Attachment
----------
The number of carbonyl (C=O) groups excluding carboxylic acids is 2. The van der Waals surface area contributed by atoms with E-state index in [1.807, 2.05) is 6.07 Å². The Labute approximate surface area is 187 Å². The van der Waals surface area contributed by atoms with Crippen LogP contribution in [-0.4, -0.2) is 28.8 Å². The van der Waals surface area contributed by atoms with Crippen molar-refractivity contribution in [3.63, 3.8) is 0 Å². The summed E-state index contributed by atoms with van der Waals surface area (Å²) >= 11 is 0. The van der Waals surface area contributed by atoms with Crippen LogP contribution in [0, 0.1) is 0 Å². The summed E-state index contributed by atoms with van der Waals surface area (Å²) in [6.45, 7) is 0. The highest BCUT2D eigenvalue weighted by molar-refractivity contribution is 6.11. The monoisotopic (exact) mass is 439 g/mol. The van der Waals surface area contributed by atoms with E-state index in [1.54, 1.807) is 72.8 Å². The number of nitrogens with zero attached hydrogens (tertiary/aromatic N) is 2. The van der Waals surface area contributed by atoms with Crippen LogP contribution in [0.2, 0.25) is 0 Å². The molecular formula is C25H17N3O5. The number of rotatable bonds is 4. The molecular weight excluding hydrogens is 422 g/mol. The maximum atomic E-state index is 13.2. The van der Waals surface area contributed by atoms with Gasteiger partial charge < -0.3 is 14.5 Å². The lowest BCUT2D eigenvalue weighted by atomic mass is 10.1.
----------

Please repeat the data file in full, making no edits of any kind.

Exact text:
The number of carbonyl (C=O) groups excluding carboxylic acids is 2. The van der Waals surface area contributed by atoms with E-state index in [1.807, 2.05) is 6.07 Å². The Labute approximate surface area is 187 Å². The van der Waals surface area contributed by atoms with Crippen LogP contribution in [-0.4, -0.2) is 28.8 Å². The van der Waals surface area contributed by atoms with Crippen molar-refractivity contribution in [3.63, 3.8) is 0 Å². The summed E-state index contributed by atoms with van der Waals surface area (Å²) >= 11 is 0. The van der Waals surface area contributed by atoms with Crippen LogP contribution in [0, 0.1) is 0 Å². The summed E-state index contributed by atoms with van der Waals surface area (Å²) in [6.45, 7) is 0. The highest BCUT2D eigenvalue weighted by molar-refractivity contribution is 6.11. The monoisotopic (exact) mass is 439 g/mol. The van der Waals surface area contributed by atoms with E-state index in [1.54, 1.807) is 72.8 Å². The number of nitrogens with zero attached hydrogens (tertiary/aromatic N) is 2. The van der Waals surface area contributed by atoms with Crippen LogP contribution in [0.2, 0.25) is 0 Å². The molecular formula is C25H17N3O5. The number of rotatable bonds is 4. The molecular weight excluding hydrogens is 422 g/mol. The maximum atomic E-state index is 13.2. The van der Waals surface area contributed by atoms with Gasteiger partial charge < -0.3 is 14.5 Å². The lowest BCUT2D eigenvalue weighted by atomic mass is 10.1.